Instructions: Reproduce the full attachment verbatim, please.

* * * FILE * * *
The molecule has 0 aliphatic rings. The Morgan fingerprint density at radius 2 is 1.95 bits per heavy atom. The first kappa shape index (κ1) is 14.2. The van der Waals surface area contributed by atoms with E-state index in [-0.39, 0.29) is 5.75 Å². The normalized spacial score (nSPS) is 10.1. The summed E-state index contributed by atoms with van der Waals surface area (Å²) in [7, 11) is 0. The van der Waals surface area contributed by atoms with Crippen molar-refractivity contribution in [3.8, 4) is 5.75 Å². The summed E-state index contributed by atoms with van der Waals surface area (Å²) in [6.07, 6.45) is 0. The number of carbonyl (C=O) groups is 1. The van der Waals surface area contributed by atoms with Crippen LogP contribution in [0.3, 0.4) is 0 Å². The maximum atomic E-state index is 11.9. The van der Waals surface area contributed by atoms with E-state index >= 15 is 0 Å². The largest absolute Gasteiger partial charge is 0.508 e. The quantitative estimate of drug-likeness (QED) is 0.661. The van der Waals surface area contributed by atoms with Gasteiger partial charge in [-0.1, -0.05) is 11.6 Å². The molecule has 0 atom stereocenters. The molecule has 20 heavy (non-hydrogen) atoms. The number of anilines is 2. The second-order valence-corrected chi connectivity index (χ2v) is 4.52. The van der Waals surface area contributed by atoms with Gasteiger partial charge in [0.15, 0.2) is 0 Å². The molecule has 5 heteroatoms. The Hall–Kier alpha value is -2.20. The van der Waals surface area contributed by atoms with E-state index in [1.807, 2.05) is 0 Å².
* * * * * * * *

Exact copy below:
The molecule has 0 aliphatic rings. The Morgan fingerprint density at radius 2 is 1.95 bits per heavy atom. The first kappa shape index (κ1) is 14.2. The van der Waals surface area contributed by atoms with E-state index in [-0.39, 0.29) is 5.75 Å². The normalized spacial score (nSPS) is 10.1. The summed E-state index contributed by atoms with van der Waals surface area (Å²) in [7, 11) is 0. The van der Waals surface area contributed by atoms with Crippen molar-refractivity contribution in [3.8, 4) is 5.75 Å². The summed E-state index contributed by atoms with van der Waals surface area (Å²) in [6.07, 6.45) is 0. The number of carbonyl (C=O) groups is 1. The van der Waals surface area contributed by atoms with Crippen LogP contribution in [0.3, 0.4) is 0 Å². The maximum atomic E-state index is 11.9. The van der Waals surface area contributed by atoms with E-state index >= 15 is 0 Å². The largest absolute Gasteiger partial charge is 0.508 e. The quantitative estimate of drug-likeness (QED) is 0.661. The van der Waals surface area contributed by atoms with Gasteiger partial charge in [-0.1, -0.05) is 11.6 Å². The molecule has 0 atom stereocenters. The molecule has 20 heavy (non-hydrogen) atoms. The number of anilines is 2. The second-order valence-corrected chi connectivity index (χ2v) is 4.52. The van der Waals surface area contributed by atoms with Gasteiger partial charge in [0.15, 0.2) is 0 Å². The molecule has 5 heteroatoms. The Hall–Kier alpha value is -2.20. The van der Waals surface area contributed by atoms with E-state index in [1.807, 2.05) is 0 Å².